http://dx.doi.org/10.1016/j.reprotox.2019.10.002DOI Listing
January 2020

An appraisal of folates as key factors in cognition and ageing-related diseases.

Crit Rev Food Sci Nutr 2020 7;60(5):722-739. Epub 2019 Feb 7.

Radiobiology Unit, Belgian Nuclear Research Centre SCK•CEN, Mol, Belgium.

Folic acid (FA) is often consumed as a food supplement and can be found in fortified staple foods in various western countries. Even though FA supplementation during pregnancy is known to prevent severe congenital anomalies in the developing child (e.g., neural tube defects), much less is known about its influence on cognition and neurological functioning. In this review, we address the advances in this field and situate how folate intake during pregnancy, postnatal life, adulthood and in the elderly affects cognition. In addition, an association between folate status and ageing, dementia and other neurodegenerative disorders such as Alzheimer's disease, Parkinson's disease and amyotrophic lateral sclerosis is discussed. While its role in the incidence and severity of these diseases is becoming apparent, the underlying action of folates and related metabolites remains elusive. Finally, the potential of FA as a nutraceutical has been proposed, although the efficacy will highly depend on the interplay with other micronutrients, the disease stage and the duration of supplementation. Hence, the lack of consistent data urges for more animal studies and (pre)clinical trials in humans to ascertain a potential beneficial role for folates in the treatment or amelioration of cognitive decline and ageing-related disorders.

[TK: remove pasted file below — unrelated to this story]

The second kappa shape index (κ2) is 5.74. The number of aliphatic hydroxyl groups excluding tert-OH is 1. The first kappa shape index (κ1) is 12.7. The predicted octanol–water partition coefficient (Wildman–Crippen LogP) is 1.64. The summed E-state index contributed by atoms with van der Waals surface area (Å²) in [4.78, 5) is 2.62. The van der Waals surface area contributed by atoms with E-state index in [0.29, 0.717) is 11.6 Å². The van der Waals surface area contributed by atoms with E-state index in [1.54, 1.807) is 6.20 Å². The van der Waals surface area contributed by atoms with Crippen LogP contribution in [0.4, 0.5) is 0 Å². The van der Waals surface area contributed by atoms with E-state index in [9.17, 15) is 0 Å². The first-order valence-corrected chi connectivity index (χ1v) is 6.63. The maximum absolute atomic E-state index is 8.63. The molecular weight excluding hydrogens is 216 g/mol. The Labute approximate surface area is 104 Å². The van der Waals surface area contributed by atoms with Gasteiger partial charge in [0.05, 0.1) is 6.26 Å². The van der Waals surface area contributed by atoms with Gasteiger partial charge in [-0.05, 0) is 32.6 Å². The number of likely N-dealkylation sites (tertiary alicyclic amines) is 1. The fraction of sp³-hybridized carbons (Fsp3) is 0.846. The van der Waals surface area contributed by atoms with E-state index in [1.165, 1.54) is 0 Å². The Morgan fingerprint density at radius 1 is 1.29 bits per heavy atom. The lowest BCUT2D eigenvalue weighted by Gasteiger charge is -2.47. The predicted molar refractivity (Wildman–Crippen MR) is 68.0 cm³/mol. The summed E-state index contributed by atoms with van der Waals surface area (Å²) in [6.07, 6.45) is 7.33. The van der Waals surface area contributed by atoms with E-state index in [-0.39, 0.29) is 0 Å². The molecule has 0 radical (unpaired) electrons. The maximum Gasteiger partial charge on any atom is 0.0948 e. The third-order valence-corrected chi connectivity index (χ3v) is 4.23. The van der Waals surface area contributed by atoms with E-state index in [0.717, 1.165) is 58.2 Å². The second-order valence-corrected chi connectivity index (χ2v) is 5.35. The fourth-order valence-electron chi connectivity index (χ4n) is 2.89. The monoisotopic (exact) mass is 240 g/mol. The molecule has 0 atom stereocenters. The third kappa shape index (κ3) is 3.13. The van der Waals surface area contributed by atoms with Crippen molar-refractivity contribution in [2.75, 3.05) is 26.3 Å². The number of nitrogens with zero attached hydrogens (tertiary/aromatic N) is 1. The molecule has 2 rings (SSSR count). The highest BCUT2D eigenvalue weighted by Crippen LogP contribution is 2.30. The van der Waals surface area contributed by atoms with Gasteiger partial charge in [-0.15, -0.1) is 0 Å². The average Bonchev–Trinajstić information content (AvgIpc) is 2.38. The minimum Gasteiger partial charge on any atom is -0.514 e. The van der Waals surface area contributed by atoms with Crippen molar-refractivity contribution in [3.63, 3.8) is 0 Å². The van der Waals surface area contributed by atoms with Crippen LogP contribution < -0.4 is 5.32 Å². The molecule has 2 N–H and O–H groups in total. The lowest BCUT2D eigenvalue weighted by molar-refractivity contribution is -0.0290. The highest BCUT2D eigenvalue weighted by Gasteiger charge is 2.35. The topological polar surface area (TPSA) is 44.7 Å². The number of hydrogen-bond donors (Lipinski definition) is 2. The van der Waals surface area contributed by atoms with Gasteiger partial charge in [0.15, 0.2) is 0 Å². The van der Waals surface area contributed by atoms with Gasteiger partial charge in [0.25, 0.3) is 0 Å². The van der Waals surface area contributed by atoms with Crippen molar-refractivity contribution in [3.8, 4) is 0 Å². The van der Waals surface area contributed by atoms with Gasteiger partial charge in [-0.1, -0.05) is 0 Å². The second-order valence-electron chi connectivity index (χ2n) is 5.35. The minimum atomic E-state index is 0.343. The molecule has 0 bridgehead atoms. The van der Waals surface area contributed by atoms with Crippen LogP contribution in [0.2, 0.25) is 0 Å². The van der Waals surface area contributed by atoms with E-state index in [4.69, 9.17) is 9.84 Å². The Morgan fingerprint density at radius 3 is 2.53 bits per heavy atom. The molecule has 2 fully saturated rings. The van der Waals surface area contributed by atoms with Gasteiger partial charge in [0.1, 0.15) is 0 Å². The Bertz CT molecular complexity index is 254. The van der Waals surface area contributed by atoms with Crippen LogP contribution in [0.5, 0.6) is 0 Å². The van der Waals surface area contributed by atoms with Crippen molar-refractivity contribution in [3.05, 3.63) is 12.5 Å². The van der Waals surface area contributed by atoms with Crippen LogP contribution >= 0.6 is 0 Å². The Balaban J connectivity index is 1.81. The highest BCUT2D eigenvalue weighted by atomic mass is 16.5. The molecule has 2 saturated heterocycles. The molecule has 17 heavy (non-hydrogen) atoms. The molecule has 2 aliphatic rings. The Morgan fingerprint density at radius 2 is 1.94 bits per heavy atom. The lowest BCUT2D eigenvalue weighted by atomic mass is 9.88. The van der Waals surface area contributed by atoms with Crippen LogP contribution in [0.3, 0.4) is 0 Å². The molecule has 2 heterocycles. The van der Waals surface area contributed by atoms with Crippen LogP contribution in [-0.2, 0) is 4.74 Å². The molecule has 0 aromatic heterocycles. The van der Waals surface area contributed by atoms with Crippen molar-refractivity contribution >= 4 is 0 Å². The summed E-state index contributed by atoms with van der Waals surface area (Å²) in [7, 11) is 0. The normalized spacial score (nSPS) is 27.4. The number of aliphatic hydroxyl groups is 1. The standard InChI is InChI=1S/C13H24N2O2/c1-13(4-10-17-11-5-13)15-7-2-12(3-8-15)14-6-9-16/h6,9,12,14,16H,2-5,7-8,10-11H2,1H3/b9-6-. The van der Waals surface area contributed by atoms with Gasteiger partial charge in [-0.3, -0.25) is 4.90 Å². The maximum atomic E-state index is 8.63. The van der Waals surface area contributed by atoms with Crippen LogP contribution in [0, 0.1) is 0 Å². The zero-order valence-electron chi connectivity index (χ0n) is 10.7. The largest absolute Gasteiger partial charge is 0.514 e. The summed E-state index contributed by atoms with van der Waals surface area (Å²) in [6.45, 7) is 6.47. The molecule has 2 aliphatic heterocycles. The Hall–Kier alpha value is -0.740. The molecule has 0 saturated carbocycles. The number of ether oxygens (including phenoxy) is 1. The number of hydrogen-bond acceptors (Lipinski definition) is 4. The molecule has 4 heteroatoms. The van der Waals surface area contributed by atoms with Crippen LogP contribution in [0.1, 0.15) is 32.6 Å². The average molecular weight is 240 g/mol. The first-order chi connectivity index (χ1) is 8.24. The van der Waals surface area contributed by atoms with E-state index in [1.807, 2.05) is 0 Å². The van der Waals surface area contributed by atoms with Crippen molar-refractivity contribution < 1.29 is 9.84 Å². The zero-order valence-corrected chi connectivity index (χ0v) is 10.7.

View Article and Find Full Text PDF

Download full-text PDF

Source
http://dx.doi.org/10.1080/10408398.2018.1549017DOI Listing
March 2020

A detailed characterization of congenital defects and mortality following moderate X-ray doses during neurulation.

Birth Defects Res 2018 04 28;110(6):467-482. Epub 2017 Nov 28.

Radiobiology Unit, Interdisciplinary Biosciences, Institute for Environment, Health and Safety, Belgian Nuclear Research Centre SCK•CEN, Boeretang 200, Mol 2400, Belgium.

Background: Both epidemiological and animal studies have previously indicated a link between in utero radiation exposure and birth defects such as microphthalmos, anophthalmos, and exencephaly. However, detailed knowledge on embryonic radiosensitivity during different stages of neurulation is limited, especially in terms of neural tube defect and eye defect development.

Methods: To assess the most radiosensitive stage during neurulation, pregnant C57BL6/J mice were X-irradiated (0.5 Gy or 1.0 Gy) at embryonic days (E)7, E7.5, E8, E8.5, or E9. Next, the fetuses were scored macroscopically for various defects and prenatal resorptions/deaths were counted. In addition, cranial skeletal development was ascertained using the alcian-alizarin method. Furthermore, postnatal/young adult survival was followed until 5 weeks (W5) of age, after X-irradiation at E7.5 (0.1 Gy, 0.5 Gy, or 1.0 Gy). In addition, body and brain weights were registered at adult age (W10) following X-ray exposure at E7.5 (0.1 Gy, 0.5 Gy).

Results: Several malformations, including microphthalmos and exencephaly, were most evident after irradiation at E7.5, with significance starting respectively at 0.5 Gy and 1.0 Gy. Prenatal mortality and weight were significantly affected in all irradiated groups. Long-term follow-up of E7.5 irradiated animals revealed a reduction in survival at 5 weeks of age after high dose exposure (1.0 Gy), while lower doses (0.5 Gy, 0.1 Gy) did not affect brain and body weight at postnatal week 10.

Conclusions: With this study, we gained more insight in radiosensitivity throughout neurulation, and offered a better defined model to further study radiation-induced malformations and the underlying mechanisms.
View Article and Find Full Text PDF

Download full-text PDF

Source
http://dx.doi.org/10.1002/bdr2.1161DOI Listing
April 2018